Step through a hole in the hedge off a field of stubble and you’ve got the hallmark of Le Jardin Plume: simple restraint. The garden, some 20 years old, was created by the Quibels to bring attention to their nursery. It is, as you might guess, a plantsmans’ garden. Not many minutes in, we started drooling with horticultural desire.
In the entrance shed, cut plants in bottles show off the divas and sharpen the eyes. The autumn palette runs amok with miscanthus, panicums, veronicastrums, sansuisobas and eupatoriums. Oh, and asters. On my part, time to shed impatience with a plant type - there are so many more asters out there. All scribbling names furiously: Aster ammelius ‘Violet Queen’
, Aster novae angliae
and Aster novae angliae ‘Violetta’
. Choose from these to shoot the late flowering season with slugs of pure colour.
Bottles apart, the nursery beds are labelled up and Msr Quibel, on hand, modestly pretends not to speak English, but does. We had got somewhat lost in the Normandy lanes and he allowed us half an hour of extra looking time before closing for lunch.
If you go and look round two or three gardens on the trot, a shorthand for a filing of the memories develops. For this one, it has to be spring, summer, autumn, winter. Bits of the garden are dedicated to different seasonal climaxes. On the way in, an alleyway of limes and scattering of box balls gives a stage for the spring flowering plants. In front of the house, a parterre, box edged, is trumpeting a late summer blast with dahlias, helianthus and skeletal crocosmia.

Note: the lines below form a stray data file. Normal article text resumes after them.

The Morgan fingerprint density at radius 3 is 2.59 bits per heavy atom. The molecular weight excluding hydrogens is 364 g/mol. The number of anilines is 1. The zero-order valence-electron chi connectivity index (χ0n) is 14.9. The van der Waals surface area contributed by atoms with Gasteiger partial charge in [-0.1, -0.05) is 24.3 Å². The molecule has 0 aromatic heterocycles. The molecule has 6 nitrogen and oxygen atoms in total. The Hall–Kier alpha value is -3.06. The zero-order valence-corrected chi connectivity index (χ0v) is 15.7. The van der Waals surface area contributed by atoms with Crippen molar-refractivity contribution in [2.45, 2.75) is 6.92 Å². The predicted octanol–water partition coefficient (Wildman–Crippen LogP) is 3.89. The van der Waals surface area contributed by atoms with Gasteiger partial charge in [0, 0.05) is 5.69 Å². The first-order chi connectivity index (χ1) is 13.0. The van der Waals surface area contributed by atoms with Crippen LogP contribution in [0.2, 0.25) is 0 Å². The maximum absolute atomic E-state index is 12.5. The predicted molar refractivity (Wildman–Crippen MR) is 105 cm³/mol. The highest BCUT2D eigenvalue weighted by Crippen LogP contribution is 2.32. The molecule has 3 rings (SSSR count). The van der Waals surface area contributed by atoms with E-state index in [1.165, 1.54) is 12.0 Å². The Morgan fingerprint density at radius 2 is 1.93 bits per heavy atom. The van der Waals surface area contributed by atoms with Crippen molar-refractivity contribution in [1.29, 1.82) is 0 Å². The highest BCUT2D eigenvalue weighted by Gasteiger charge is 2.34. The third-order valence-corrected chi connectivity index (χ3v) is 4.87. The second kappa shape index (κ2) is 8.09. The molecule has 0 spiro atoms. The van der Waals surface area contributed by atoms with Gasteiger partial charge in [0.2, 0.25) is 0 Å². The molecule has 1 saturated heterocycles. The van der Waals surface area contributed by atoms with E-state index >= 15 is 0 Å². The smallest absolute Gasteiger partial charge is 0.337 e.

[caption id="attachment_2026" align="alignleft" width="225" caption="Aster ammelius 'Violet Queen'"]
We were a small group of keen gardening ladies. More than once we broke into a trot, squealing with delight and threatening to fall over one another. The autumn garden was the first cause of this. Under the pergola there is an immaculate low table of box - perhaps as big as my small sitting room, say 4 metres by 5 metres. Kept at bay beyond, and staggering in vertical crescendo, the perennials of autumn. Veronicastrums, cimicufugas, persicarias. We could have lain on that box table and crooned.
There is a potager of thyme banks, coily-shaped low hedges with shape and form underpinned by old espaliered pears. A rampant muddly cutting garden with orange zinnias that look like Tibetan terriers, french marigolds (Tagetes tenuifolia)
and cucurbits hanging from a tunnel. Beyond this bust through a hedge of waving miscanthus to stand stock-still by a formal square pond.
The garden an example of the perfect essay, not too wordy and sentences short but pithy. These Quibels are masters of punctuation. If you look on-line you will find their catalogue. Botanical latin overrides a cursory tussle with the language. Flagged, in my case, for a full investigation and plant ordering in deep winter. Le Jardin Plume website is worth a look. Impossible to resist, for instance, the implicit poetry in “floraision rose des agrostis en juillet”. Forget about crooning on a table, this garden made me want to sing outright. Justly lauded and justly worth the trek.